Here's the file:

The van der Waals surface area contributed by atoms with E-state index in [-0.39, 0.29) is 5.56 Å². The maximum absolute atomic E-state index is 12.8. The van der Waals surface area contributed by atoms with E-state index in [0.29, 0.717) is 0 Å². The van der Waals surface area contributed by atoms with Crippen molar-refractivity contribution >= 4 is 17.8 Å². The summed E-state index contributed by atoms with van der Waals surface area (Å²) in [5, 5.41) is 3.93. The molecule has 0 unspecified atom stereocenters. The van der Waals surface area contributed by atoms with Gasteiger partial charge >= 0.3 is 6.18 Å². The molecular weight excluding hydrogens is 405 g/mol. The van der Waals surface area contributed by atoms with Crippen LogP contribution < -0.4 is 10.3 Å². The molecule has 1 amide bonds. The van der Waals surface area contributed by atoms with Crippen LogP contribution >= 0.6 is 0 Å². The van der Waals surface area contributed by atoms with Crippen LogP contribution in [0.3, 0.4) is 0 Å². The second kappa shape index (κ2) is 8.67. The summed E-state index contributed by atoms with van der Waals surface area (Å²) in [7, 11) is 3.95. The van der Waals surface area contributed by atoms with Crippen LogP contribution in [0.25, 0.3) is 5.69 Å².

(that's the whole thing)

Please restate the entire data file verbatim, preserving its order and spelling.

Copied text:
The van der Waals surface area contributed by atoms with E-state index in [-0.39, 0.29) is 5.56 Å². The maximum absolute atomic E-state index is 12.8. The van der Waals surface area contributed by atoms with E-state index in [0.29, 0.717) is 0 Å². The van der Waals surface area contributed by atoms with Crippen molar-refractivity contribution >= 4 is 17.8 Å². The summed E-state index contributed by atoms with van der Waals surface area (Å²) in [5, 5.41) is 3.93. The molecule has 0 unspecified atom stereocenters. The van der Waals surface area contributed by atoms with Gasteiger partial charge >= 0.3 is 6.18 Å². The molecular weight excluding hydrogens is 405 g/mol. The van der Waals surface area contributed by atoms with Crippen LogP contribution < -0.4 is 10.3 Å². The molecule has 1 amide bonds. The van der Waals surface area contributed by atoms with Crippen LogP contribution >= 0.6 is 0 Å². The van der Waals surface area contributed by atoms with Crippen LogP contribution in [0.3, 0.4) is 0 Å². The second kappa shape index (κ2) is 8.67. The summed E-state index contributed by atoms with van der Waals surface area (Å²) in [7, 11) is 3.95. The van der Waals surface area contributed by atoms with Crippen LogP contribution in [0.25, 0.3) is 5.69 Å².